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Zino Francescatti
Ludwig van BEETHOVEN (1770-1827)

Violin Sonata No.7 in C minor Op.30 No.2 (1802)
Violin Sonata No.8 in G Op.30 No.3 (1802)
Violin Sonata No.9 in A Op.47 Kreutzer (1803)
Zino Francescatti (violin)
Robert Casadesus (piano)
Recorded 1949 (Kreutzer) and 1953 (remainder)
BIDDULPH 80210-2 [72.58]


Biddulph continues its excellent job of Francescatti reclamation. These three sonata recordings pre-date the well-known LP cycle made by the two Frenchmen and are instead from earlier in the LP age – in fact the Kreutzer was simultaneously one of the first LPs and one of the last of American Columbia’s 78s. They are full of the violinist’s suavity and impeccable technical address, combined with a sweet and ravishingly multi-dimensional tone. His duo with Casadesus is formidable and was of some standing when they came to record the Kreutzer in 1949 and two of Op.30 in 1953.

One of the first warnings I should make is that Columbia’s balance is, improbably for a duo of this kind, heavily weighted (in the case of the two Op.30 sonatas) very much in favour of the pianist. His left hand broadsides are strong enough to sink a pocket battleship. Also the recording is bass heavy and boomy – play these two at a low-ish level or your relationship with your neighbours will plummet, as will your hearing. That said we have constant musical perception on offer and some of the violinist’s personalised traits. He is inclined to be somewhat tremulous in the C minor – doubtless for expressive reasons in this of all sonatas but even in the slow movement his vibrato can be rapid. The Scherzo doesn’t quite work in this performance mainly because of balance problems but there’s fine, crisp rhythm in the finale. The companion three movement Sonata in G opens in bubbly, affirmative style and if the Minuetto opens sounding rather fast (it’s marked ma molto moderato e grazioso after all) it soon settles down and is certainly elegant. There’s plenty of humour in the finale not least from the imperturbable Casadesus.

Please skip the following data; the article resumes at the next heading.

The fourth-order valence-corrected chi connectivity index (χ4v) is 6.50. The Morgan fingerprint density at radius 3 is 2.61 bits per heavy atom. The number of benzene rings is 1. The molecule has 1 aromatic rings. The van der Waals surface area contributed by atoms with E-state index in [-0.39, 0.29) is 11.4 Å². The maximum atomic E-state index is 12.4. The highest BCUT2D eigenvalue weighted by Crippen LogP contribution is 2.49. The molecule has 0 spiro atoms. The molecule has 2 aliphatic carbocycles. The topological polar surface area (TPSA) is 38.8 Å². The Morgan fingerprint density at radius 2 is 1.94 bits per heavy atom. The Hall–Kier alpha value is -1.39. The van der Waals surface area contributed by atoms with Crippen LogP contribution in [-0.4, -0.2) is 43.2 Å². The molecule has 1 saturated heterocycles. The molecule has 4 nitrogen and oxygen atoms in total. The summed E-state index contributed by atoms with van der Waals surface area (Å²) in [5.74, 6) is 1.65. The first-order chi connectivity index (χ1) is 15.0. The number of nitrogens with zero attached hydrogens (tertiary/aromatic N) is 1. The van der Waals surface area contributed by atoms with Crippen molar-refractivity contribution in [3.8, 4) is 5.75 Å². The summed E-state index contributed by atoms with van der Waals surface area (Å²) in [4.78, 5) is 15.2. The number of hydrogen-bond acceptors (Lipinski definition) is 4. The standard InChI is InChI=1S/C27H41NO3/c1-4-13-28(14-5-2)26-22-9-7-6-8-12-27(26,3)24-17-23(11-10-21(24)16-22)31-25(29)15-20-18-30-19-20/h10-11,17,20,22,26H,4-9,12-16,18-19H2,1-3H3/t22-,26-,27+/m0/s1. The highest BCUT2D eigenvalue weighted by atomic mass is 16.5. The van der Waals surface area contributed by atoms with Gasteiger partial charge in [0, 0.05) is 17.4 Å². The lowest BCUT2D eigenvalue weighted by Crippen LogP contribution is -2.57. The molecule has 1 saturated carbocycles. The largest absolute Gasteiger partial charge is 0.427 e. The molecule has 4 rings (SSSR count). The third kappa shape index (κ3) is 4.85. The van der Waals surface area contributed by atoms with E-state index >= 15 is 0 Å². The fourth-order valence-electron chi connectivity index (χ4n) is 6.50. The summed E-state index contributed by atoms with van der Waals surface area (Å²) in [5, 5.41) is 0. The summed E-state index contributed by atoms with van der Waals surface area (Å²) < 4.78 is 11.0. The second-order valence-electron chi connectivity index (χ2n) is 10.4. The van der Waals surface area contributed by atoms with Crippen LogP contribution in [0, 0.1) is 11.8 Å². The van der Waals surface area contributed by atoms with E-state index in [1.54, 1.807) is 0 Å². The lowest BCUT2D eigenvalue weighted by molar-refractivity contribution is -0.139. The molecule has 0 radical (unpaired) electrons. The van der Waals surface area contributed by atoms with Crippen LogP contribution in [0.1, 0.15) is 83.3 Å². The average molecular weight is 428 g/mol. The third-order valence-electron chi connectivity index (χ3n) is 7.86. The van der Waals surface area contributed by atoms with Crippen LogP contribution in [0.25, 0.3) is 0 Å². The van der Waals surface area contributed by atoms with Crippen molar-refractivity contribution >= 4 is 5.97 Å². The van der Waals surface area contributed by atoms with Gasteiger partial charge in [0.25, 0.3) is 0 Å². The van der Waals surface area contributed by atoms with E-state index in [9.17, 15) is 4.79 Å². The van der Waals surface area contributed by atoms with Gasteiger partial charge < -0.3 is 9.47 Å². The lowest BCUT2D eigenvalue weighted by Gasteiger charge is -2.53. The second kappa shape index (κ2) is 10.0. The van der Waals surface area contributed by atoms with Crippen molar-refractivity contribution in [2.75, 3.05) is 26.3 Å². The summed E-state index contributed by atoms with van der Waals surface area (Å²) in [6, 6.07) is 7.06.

The earlier 1949 Kreutzer suffers attendant problems and should also be played at a low level – if you crank up the volume you hear a mush of what I take to be LP noise or residual noise from the 78 masters when they were used to transfer to LP. The piano also sounds tubby in the bass. But the balance between instruments is more just here and we open with the crystalline clarity of Francescatti’s opening statement and the fine duo playing of these two finished musicians. There’s a lot of inner detail audible in a performance of this kind, one that fuses Old World elegance (expressive portamenti, tonal shading) with New World precision and digital finesse. Francescatti employs one or two luscious portamenti in the variations second movement - unexpectedly as well, not quite where I thought he’d make them, which is as it should be – and never sounds too fast or superficial. I think however it is fair to say that, for all their elegance, culture and persuasiveness, this isn’t the most "inner" performance of the Kreutzer.

Still no original release details from Biddulph, though they’re much better now on exact recording dates. Neat typography need not invalidate this kind of essential detail. Eric Wen’s notes concentrate on the music much more than the performers even though the fiddler’s name dwarfs that of the composer on the booklet cover. These three recordings have been unavailable for decades; don’t confuse them with the later cycle. Even with the attendant aural problems they are very much worth hearing.

Jonathan Woolf


 
 



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